Liquidation price: the price per contract when liquidation occurs. Slightly higher than the bankruptcy price for long positions and lower than the bankruptcy price for short positions.

Close out price: The average price per contract at the time the trade is closed out.

Here are four prices, using a long trade as an example.

The four relevant prices above illustrate a long trade.

There are two possible scenarios where the insurance fund either grows or shrinks. They depend on the prices of closing, liquidation and bankruptcy. To make these scenarios more intuitive, let’s consider an example of liquidation (forced market closure) of a leveraged long perpetual contract. After hitting the liquidation price, the liquidation engine marks the long position lost as a market close.

The same logic applies to situations involving short contracts, with some simple differences, e.g., the bankruptcy price is higher than the liquidation price of the short position.

Scenario 1: Contracts liquidated before bankruptcy

The market closes at a price higher than the bankruptcy price for closing positions. For each contract liquidated in this manner, the difference between the Close Price – Bankruptcy Price will flow to the Exchange’s insurance fund. For shorts, the relevant difference will be the bankruptcy price – close price.

Scenario 2: Insurance funds provide protection for inefficient liquidation

As the price slides sharply, a long position with a loss is closed out at a price below the bankruptcy price. As the trader’s account value falls to a negative value, the insurance fund covers the capital loss per contract in the liquidation process, i.e. the bankruptcy price – the closing price. Thus, the insurance fund ensures that the exchange remains solvent and has sufficient capital for everyone to withdraw. For liquidated shorts, the relevant difference is the Close Out Price – Bankruptcy Price.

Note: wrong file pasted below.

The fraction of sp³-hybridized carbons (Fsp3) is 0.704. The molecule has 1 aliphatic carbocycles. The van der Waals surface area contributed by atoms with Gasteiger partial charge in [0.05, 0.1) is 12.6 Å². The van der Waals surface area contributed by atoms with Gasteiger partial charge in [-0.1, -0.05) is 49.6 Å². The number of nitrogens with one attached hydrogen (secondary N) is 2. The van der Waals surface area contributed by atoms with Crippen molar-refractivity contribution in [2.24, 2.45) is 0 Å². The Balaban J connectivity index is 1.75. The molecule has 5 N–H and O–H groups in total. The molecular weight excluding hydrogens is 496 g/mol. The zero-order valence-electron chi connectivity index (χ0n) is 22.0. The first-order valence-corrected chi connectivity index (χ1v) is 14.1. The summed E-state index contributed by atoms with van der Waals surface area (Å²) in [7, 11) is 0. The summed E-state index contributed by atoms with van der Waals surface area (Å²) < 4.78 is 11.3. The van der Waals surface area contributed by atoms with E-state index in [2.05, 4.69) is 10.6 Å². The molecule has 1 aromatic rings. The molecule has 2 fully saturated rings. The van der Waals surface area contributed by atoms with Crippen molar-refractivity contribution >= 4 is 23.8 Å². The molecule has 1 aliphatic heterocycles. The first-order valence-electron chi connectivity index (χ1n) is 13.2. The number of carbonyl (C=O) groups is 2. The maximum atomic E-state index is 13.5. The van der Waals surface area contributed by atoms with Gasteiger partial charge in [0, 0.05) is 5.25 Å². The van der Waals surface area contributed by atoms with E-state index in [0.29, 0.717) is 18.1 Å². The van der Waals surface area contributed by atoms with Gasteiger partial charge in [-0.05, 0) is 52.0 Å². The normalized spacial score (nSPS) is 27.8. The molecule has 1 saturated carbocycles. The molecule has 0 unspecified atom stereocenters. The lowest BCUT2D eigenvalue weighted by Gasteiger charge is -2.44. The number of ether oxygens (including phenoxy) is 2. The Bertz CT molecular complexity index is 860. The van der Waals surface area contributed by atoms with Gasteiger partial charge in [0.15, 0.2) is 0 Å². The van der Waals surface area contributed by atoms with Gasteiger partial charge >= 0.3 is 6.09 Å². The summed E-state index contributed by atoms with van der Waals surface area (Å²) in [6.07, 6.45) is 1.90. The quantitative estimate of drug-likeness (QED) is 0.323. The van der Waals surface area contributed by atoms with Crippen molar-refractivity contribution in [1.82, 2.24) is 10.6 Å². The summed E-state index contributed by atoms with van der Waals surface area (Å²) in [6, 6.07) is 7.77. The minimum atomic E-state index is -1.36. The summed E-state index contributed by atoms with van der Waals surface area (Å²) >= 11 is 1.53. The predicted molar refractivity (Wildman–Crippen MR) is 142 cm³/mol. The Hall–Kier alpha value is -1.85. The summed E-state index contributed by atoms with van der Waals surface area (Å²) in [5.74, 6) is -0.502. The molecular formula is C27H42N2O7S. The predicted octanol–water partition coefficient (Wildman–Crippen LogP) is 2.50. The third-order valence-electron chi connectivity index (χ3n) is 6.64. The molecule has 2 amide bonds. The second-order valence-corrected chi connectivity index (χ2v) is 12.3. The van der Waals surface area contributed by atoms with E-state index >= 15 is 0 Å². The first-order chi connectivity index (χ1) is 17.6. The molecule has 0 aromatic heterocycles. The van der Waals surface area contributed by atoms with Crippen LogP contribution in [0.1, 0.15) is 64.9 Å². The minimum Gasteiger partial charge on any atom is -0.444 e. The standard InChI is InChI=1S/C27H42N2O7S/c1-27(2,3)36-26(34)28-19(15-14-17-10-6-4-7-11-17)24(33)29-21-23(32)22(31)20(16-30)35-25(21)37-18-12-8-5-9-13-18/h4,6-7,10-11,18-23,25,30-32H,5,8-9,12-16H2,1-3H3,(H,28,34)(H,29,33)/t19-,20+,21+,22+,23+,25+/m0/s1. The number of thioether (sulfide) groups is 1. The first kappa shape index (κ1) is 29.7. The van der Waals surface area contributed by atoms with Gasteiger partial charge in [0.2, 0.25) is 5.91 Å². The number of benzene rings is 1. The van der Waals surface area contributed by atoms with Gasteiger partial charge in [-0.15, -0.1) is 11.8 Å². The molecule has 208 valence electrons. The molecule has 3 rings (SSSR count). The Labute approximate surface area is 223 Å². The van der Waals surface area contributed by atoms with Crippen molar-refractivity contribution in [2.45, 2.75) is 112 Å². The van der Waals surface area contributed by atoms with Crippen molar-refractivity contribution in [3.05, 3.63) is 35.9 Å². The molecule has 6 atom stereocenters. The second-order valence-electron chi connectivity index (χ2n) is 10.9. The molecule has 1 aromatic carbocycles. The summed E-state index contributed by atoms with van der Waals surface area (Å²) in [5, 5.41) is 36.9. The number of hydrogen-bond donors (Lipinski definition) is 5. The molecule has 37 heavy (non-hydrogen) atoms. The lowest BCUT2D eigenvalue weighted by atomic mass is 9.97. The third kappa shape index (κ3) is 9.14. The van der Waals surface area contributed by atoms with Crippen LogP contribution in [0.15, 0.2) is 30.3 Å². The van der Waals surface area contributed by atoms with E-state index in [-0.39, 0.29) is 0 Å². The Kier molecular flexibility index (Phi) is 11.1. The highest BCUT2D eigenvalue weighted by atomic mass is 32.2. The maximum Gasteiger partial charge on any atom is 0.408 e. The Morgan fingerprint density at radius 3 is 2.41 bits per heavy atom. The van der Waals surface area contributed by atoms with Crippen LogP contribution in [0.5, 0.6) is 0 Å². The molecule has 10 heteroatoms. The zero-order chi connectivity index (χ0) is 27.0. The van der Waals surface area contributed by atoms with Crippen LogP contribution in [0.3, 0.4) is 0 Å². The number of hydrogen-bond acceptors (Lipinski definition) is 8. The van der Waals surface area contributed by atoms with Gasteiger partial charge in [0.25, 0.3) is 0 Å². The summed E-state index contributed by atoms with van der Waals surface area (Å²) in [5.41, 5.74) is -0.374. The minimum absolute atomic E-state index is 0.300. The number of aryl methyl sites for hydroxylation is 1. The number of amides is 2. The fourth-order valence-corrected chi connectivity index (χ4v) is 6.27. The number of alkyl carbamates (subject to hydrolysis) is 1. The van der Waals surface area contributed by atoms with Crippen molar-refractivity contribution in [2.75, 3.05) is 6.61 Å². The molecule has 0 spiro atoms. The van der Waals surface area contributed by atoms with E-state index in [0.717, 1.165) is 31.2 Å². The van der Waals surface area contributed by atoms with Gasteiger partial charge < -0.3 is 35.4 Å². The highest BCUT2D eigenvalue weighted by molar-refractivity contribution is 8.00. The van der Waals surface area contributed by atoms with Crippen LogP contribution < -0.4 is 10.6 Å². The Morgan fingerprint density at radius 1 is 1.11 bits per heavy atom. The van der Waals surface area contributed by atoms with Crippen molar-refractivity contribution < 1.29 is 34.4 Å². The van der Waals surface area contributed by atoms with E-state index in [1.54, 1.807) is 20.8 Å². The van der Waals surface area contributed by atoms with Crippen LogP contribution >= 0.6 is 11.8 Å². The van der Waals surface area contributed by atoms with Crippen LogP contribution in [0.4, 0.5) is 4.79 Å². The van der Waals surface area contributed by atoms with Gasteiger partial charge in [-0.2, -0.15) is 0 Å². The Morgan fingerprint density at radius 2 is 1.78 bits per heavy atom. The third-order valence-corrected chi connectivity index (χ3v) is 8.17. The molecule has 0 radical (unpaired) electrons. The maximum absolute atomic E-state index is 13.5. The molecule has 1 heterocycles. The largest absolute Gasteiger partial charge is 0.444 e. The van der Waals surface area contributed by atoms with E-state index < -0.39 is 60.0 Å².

In the above chart, the difference between the liquidation price and the bankruptcy price is not significant. The liquidation price is usually closer to the bankruptcy price than depicted in the chart.

Automated deleveraging
Suppose a position cannot be closed out at the liquidation price and the insurance fund is not sufficient to cover the loss of the position. In this case, the Automated Deleveraging (ADL) mechanism is activated. When an open trade reaches the bankruptcy price, the system as a counterparty automatically deleverages. For example, suppose the price of Bitcoin instantly drops by 20%. In this case, traders with leveraged short positions on BTC/USD can automatically get their positions and cash out some of their profits, posing a ‘lesser burden’ on the long positions that are losing money.

For the purpose of automated deleveraging, accounts are organized into a queue based on their profit and leverage levels. The most profitable, highly leveraged traders are placed in front, reducing counterparty risk by dealing with the riskiest traders first.

In short, an insurance fund is an essential component of any exchange that allows leveraged trading. It is the first line of defense against capital withdrawals across the exchange due to inefficient liquidation.

Insurance Fund Mining
The clearing penalties defined in “Scenario 1” incidentally replenish the insurance fund during the operation of the exchange. However, it is necessary to use a portion of the funds to ensure a smooth trading experience at launch. In order to increase the initial capital of the insurance fund, dTrade will organize an insurance fund mining program. Users who participate in increasing the insurance fund will be rewarded with tokens through this program.

dTrade will launch the insurance fund mining program soon !

Posted by:CoinYuppie,Reprinted with attribution to:
Coinyuppie is an open information publishing platform, all information provided is not related to the views and positions of coinyuppie, and does not constitute any investment and financial advice. Users are expected to carefully screen and prevent risks.